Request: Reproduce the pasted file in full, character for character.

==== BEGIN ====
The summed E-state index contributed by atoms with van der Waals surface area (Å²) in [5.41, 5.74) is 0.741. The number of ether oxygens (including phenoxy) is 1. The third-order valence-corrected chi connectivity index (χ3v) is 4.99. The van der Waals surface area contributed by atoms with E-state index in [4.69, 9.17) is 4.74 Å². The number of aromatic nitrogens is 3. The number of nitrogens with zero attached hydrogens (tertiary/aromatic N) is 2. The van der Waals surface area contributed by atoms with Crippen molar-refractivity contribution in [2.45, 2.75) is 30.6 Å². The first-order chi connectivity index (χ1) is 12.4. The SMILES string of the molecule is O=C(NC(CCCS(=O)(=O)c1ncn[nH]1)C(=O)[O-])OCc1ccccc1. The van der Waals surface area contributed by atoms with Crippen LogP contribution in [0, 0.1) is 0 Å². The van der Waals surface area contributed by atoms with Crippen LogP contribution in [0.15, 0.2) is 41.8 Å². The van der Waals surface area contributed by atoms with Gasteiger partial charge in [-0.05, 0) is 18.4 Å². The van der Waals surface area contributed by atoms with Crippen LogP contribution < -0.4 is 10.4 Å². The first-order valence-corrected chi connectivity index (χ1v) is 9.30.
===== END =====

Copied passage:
The summed E-state index contributed by atoms with van der Waals surface area (Å²) in [5.41, 5.74) is 0.741. The number of ether oxygens (including phenoxy) is 1. The third-order valence-corrected chi connectivity index (χ3v) is 4.99. The van der Waals surface area contributed by atoms with E-state index in [4.69, 9.17) is 4.74 Å². The number of aromatic nitrogens is 3. The number of nitrogens with zero attached hydrogens (tertiary/aromatic N) is 2. The van der Waals surface area contributed by atoms with Crippen molar-refractivity contribution in [2.45, 2.75) is 30.6 Å². The first-order chi connectivity index (χ1) is 12.4. The SMILES string of the molecule is O=C(NC(CCCS(=O)(=O)c1ncn[nH]1)C(=O)[O-])OCc1ccccc1. The van der Waals surface area contributed by atoms with Crippen LogP contribution in [0, 0.1) is 0 Å². The van der Waals surface area contributed by atoms with Crippen LogP contribution in [0.15, 0.2) is 41.8 Å². The van der Waals surface area contributed by atoms with Gasteiger partial charge in [-0.05, 0) is 18.4 Å². The van der Waals surface area contributed by atoms with Crippen LogP contribution < -0.4 is 10.4 Å². The first-order valence-corrected chi connectivity index (χ1v) is 9.30.